The bioactivity of iron depends on the ability to transfer electrons, allowing it to be involved in many reactions like the Fenton reaction [2]. However, iron can damage tissues arising from catalyzing the generation of free radicals and reactive oxygen species through Fenton reaction under aerobic conditions [5]. The resulting free radicals could attack cytomembrane, proteins and DNA [37]. The Cu/Zn-SOD is an antioxidant enzyme which primarily regulates oxidate stress produced by mitochondrial and cytosolic superoxide, while Mn-SOD merely exists in mitochondria [38]. The SOD could spontaneously decompose superoxide radicals into hydrogen peroxide (H2O2) by dismutation [39]. Superfluous free radicals act on lipids inducing a process of lipid peroxidation which produces MDA ultimately [40]. Several studies have shown that supplementing organic source of iron could improve antioxidant capacity of the body. The activities of T-SOD and Cu/Zn-SOD were raised along with the growth of additive dosage of Fe-Gly [23]. The Fe-Gly supplementation effectively increased the activities of SOD and decreased the content of MDA in serum of layers at 9 wk and 12 wk of the experiment [6]. Cu/Zn-SOD activity in liver of broilers was increased by the addition of Fe-Gly to diets [41]. Above results suggest that Fe-Gly can be used as an organic iron source replacing FeSO4. In this study, we found that adding 45 to 60 mg Fe/kg of Fe-Lys-Glu in the diets as organic iron source significantly improved antioxidant capacity of laying hens by enhancing Cu/Zn-SOD activities and decreasing MDA content in serum, which is consistent with these studies. Dietary supplementation of 75 mg Fe/kg as Fe-Lys-Glu had the same effect on antioxidant capacity of hens as that of 60 mg Fe/kg, so the optimal level of Fe-Lys-Glu should not be greater than 60 mg Fe/kg according to laying performance and antioxidant capacity of hens. Thus, our results imply that Fe-Lys-Glu can be considered as a good source of organic iron for replacing FeSO4.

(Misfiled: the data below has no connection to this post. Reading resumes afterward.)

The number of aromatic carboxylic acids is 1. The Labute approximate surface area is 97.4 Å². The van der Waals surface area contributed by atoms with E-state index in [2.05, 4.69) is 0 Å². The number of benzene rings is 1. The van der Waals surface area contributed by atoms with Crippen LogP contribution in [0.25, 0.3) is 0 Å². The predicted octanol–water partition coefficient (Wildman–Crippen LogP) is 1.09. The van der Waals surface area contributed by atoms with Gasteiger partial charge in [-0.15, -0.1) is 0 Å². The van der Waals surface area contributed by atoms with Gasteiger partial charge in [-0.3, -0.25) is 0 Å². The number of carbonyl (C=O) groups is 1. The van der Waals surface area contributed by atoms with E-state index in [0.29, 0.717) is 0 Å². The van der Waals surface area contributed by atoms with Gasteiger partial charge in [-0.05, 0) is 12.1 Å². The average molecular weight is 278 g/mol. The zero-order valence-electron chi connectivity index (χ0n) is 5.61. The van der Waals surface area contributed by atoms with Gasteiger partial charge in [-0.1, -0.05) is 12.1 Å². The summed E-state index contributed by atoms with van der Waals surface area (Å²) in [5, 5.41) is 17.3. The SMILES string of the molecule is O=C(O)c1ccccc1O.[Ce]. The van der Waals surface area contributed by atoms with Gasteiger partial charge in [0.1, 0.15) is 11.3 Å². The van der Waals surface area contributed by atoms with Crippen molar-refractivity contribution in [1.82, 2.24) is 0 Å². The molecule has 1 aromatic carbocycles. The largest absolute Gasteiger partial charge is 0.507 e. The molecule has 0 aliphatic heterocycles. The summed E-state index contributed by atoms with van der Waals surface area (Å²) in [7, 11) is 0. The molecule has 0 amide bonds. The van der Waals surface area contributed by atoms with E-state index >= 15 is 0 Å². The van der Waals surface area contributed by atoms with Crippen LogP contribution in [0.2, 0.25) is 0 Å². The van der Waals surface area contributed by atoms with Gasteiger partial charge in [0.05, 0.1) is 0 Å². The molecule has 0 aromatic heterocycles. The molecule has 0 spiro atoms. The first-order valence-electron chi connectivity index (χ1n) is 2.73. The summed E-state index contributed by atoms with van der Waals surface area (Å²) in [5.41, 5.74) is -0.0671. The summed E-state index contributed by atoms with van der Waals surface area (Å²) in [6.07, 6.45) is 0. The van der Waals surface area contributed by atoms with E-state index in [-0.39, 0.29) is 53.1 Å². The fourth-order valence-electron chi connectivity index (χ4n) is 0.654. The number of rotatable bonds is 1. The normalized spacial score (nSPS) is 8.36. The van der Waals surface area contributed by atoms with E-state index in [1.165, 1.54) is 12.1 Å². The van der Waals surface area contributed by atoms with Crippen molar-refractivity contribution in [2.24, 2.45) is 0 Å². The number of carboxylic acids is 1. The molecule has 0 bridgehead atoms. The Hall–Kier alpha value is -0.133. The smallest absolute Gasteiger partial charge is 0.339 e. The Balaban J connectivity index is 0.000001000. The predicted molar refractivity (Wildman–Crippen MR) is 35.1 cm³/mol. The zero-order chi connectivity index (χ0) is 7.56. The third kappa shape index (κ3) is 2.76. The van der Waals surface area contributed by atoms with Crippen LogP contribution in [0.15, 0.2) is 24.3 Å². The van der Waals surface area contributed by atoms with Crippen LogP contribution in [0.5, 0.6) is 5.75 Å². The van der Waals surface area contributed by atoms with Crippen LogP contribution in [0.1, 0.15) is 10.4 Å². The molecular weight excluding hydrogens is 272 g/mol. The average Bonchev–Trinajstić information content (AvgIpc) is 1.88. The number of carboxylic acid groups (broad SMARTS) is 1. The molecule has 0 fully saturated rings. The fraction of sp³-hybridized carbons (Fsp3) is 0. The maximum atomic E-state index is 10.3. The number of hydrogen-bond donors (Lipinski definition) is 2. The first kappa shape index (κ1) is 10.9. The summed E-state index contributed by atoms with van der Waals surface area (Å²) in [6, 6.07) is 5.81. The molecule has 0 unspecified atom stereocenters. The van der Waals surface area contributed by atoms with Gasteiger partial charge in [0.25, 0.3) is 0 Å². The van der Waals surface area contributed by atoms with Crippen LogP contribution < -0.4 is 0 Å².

The present study demonstrated that Fe-Lys-Glu was an effective iron source that could substitute for FeSO4 in laying hen diets. Dietary Fe-Lys-Glu supplementation is beneficial to improve the laying performance, antioxidant ability, and yolk Fe content of laying hens in varying degrees. Based on the quadratic model analyses, supplemental 45 mg Fe/kg via Fe-Lys-Glu could provide the optimum laying performance (LR and ADEW). It is recommended that the dosage of Fe-Lys-Glu should not be higher than 60 mg Fe/kg.